This is an English version of my article posted under Page 15. This was published by Encyclopedia of Indian Coins
The Bushby Coin (Click To Enlarge)
During the course of my active service, I happened to be at Jabalpur in 1990 and there was one Mr. Soni, Dy. Manager working with me. He belonged to a goldsmith family and they had their own jewellery shop in the Sarafa area of the city. When he learnt about my numismatic leanings, he offered to help me. He told me that people from many walks of life, come to their shop to dispose off silver and gold coins, when they needed liquidity. He started bringing few coins every day for my approval. In turn, I used to identify one or two pieces, depending on their antiquity, and paid for them according to the then prevailing market rate. Ancient gold coins were also made available but I simply turned a blind eye as it was beyond my means to possess them.
In between I learnt that at Rewa, not a very distant place, a trader popularly known as Mathurawale, is disposing off his scrap consisting of old coins stored in jute bags, at Rs.100/- per kg. He, however, does not allow people to be selective. He will take out coins from the bag and put them on the scale and the matter ends there. I got interested and thought of trying it out. Within a few days I had a kilogram of those coins brought to me by a friend of mine, who was posted at Rewa.
I bought a small packet of Caustic Soda wafers and made out a solution in a mug of water. The coins were dipped and kept in the solution overnight. Next day they were cleaned. Most of the coins turned out to be of medieval period from various parts of the country. It was for the first time that I was having a feel of such heavier coins. They had inscriptions in Arabic/Persian. Some coins which were in cast copper, belonged to the Mouryan period. There were coins of the erstwhile princely state of Rewa as well.
One coin which had a lion standing to the left on the obverse, proved difficult to understand. The reverse had some thing inscribed but was proving unintelligible. I could not make any sense out of it. Reference to some publications and comparing with all conceivable scripts proved an exercise in futility. Finally I went to one Shri R.R. Bhargava, a very senior collector, for help. We were known to each other for over an year. He held the coin in his palm and instantly threw it aside declaring that it is “Bushby”. I lifted the coin and tried to make out, but in vain. Once again I requested him to read the legend. While attempting to do so, there appeared a stunning expression in his eyes and said hey! this is a ‘mirror image’. He then requested me to allow him to retain the coin. After learning that it is a ‘mirror image’, I could not have but leave his place, with the coin in my pocket.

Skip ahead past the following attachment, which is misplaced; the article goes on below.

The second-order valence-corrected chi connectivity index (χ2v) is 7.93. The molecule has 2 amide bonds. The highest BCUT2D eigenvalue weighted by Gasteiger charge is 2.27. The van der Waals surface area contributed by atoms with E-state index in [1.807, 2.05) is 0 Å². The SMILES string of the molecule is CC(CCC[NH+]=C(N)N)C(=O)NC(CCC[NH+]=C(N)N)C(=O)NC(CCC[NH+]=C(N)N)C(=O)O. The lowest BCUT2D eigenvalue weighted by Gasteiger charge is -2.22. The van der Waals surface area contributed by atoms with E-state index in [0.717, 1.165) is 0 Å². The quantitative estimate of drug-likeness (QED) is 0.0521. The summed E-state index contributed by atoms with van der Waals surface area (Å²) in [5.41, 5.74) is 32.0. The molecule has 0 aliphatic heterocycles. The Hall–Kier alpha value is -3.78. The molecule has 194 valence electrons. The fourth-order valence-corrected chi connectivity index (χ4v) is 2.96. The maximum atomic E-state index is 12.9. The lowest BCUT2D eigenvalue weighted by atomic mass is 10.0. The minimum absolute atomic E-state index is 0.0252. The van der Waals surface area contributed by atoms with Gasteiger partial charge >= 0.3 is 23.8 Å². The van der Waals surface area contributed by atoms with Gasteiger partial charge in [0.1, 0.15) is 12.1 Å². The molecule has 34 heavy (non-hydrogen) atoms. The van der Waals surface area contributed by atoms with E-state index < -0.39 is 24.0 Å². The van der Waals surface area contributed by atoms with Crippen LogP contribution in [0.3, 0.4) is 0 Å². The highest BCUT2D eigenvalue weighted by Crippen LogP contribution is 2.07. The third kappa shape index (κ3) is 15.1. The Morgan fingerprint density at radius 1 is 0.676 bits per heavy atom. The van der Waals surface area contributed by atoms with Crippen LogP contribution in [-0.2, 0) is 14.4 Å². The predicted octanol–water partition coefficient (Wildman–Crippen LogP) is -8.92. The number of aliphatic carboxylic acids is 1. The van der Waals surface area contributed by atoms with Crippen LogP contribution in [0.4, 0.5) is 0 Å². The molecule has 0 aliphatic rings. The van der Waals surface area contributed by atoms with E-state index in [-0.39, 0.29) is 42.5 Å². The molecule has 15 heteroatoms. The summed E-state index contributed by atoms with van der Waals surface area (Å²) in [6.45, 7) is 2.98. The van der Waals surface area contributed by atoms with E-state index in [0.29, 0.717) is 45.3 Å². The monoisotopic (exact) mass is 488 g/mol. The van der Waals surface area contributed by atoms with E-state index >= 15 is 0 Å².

|Copper Coins of Raja Jaisingh Deo of Rewa from 1809 to 1835|
|Copper Coin of Viswanath Singh the next ruler from 1835-1854|
During the British period, we had provinces directly administered by them and about 40% of the area was covered by Princely States who were enabled to administer their states themselves under a special treaty. There used to be a Political Agent, a representative of the Crown, stationed nearby, to keep a close watch over the activities of the Princely States and safeguard the British interests. Some such States were permitted to have their own coinage and stamps. It was quite usual for the Princely States to issue commemorative coins honouring queen Victoria. Some states issued coins inscribed “Dosti Londhon” to indicate their loyalty towards the Crown.
During the reign of Raja Raghuraj Singh (1854-1880) at Rewa, he went a step ahead, and to woo the then Political Agent “Bushby”, issued coins in his honour. This was considered ridiculous and frowned upon at London. But the coin collectors of England took a fancy and became crazy to grab them. It is for the first time that the coin honouring Agent Bushby, with a mirror image, is being published here. One can attempt to read the legend “Agent Bushby Saheb” from right to left, in three rows. We are also publishing three coins of Raja Jaisigh Deo (1809-1835) and one of Viswanath Singh (1835-1854).